October 26, 2023
A Closer Look at SAB’s 2023 Student Choreography Workshop
A highlight of each winter term and a cornerstone of SAB’s annual programming is the Student Choreography Workshop, designed to support and cultivate the next generation of choreographers. This month, SAB hosted the Virginia B. Toulmin Foundation Evening for Female Choreography, allowing five female-identifying students who created original works in the fall Choreography Workshop to continue developing their pieces and participate in a showing for donors and guests.
In the fall, students started this process by working with music teacher and SAB alumnus Aaron Severini to select a piece of music. Then, they assembled a cast of their peers to begin creating their original works. As they navigated the choreographic process, NYCB Resident Choreographer and SAB alumnus Justin Peck guided students as an advisor, supporting them with meetings and feedback on their works.
Following the fall showing, female-identifying students could continue honing their craft by revising their pieces over a more extended period of time, concluding with another chance to present their works. NYCB dancer Emily Kikta served as the first-ever Female Choreography Fellow for this process, providing mentorship and feedback to students as they refine their pieces.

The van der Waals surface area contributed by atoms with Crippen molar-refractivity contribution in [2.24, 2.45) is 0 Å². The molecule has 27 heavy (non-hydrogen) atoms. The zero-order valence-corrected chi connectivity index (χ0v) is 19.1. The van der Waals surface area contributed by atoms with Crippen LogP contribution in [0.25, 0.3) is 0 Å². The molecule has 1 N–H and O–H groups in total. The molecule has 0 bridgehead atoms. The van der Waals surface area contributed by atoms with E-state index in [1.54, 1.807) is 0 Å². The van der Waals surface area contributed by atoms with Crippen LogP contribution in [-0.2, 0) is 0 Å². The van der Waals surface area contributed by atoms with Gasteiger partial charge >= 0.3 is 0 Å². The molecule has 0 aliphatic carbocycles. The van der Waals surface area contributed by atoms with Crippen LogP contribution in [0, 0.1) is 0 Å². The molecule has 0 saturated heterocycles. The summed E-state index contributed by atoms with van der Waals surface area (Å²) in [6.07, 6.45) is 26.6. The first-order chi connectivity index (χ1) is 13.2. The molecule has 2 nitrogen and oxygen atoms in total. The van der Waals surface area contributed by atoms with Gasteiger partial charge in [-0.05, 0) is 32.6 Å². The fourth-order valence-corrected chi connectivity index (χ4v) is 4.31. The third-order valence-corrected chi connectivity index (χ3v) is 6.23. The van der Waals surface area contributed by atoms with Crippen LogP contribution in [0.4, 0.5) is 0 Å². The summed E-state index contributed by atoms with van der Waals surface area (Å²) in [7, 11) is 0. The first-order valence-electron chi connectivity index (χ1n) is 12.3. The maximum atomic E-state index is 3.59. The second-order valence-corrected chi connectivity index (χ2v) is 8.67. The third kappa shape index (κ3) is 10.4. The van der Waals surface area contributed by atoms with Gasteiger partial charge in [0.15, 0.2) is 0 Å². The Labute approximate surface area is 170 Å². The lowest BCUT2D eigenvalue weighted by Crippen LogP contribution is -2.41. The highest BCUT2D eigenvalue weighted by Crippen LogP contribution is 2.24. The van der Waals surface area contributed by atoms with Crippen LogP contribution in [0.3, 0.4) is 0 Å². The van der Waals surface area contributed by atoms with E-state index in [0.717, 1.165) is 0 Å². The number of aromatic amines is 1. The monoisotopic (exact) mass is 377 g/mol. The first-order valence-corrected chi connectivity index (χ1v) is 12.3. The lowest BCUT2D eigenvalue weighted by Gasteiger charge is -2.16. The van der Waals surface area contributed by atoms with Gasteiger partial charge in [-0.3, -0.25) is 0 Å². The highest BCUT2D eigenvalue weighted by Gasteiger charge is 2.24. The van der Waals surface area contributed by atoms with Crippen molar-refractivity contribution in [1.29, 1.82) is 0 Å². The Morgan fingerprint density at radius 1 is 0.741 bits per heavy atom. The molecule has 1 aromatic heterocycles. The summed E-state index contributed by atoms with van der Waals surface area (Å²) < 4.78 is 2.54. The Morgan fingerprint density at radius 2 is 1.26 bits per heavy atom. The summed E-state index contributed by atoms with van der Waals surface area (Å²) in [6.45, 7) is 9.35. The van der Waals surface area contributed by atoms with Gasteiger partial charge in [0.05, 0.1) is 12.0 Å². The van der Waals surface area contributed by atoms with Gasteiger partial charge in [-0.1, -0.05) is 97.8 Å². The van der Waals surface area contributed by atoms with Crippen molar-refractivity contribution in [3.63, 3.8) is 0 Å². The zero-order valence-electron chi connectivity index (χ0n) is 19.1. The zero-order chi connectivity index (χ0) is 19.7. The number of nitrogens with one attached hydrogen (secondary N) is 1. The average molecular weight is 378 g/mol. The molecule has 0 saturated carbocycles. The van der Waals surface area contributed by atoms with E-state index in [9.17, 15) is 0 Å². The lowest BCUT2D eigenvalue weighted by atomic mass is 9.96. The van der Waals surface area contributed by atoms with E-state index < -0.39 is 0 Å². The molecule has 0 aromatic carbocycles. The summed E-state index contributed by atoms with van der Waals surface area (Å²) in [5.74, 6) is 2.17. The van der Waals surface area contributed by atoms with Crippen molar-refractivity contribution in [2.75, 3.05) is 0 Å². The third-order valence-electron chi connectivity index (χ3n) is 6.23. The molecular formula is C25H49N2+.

Throughout the year, Kikta organized visits with prominent female choreographers in New York City, connecting students with emerging leaders in their field. A highlight of the program was attending Lauren Lovette’s debut work as the Resident Choreographer for Paul Taylor Dance Company and other premieres at New York City Ballet.
Reflecting on this year, Kikta feels “honored to have been chosen to lead this inaugural mentorship program to help broaden the student choreography workshop by including opportunities to speak with working female choreographers, increasing the ability to attend live performances of new works, and by offering more feedback for these young choreographers as they explore this new medium of creativity.”
Made possible by support from the Virginia B. Toulmin Foundation, the Female Choreography Project aims to support the development of aspiring female choreographers, providing them with valuable experience and exposure to a traditionally male-dominated field. By allowing students the time and space to explore their creativity in a supportive environment, the program empowers students to pursue choreography beyond their time at SAB and join the ranks of other renowned choreographers who began their journeys at the School.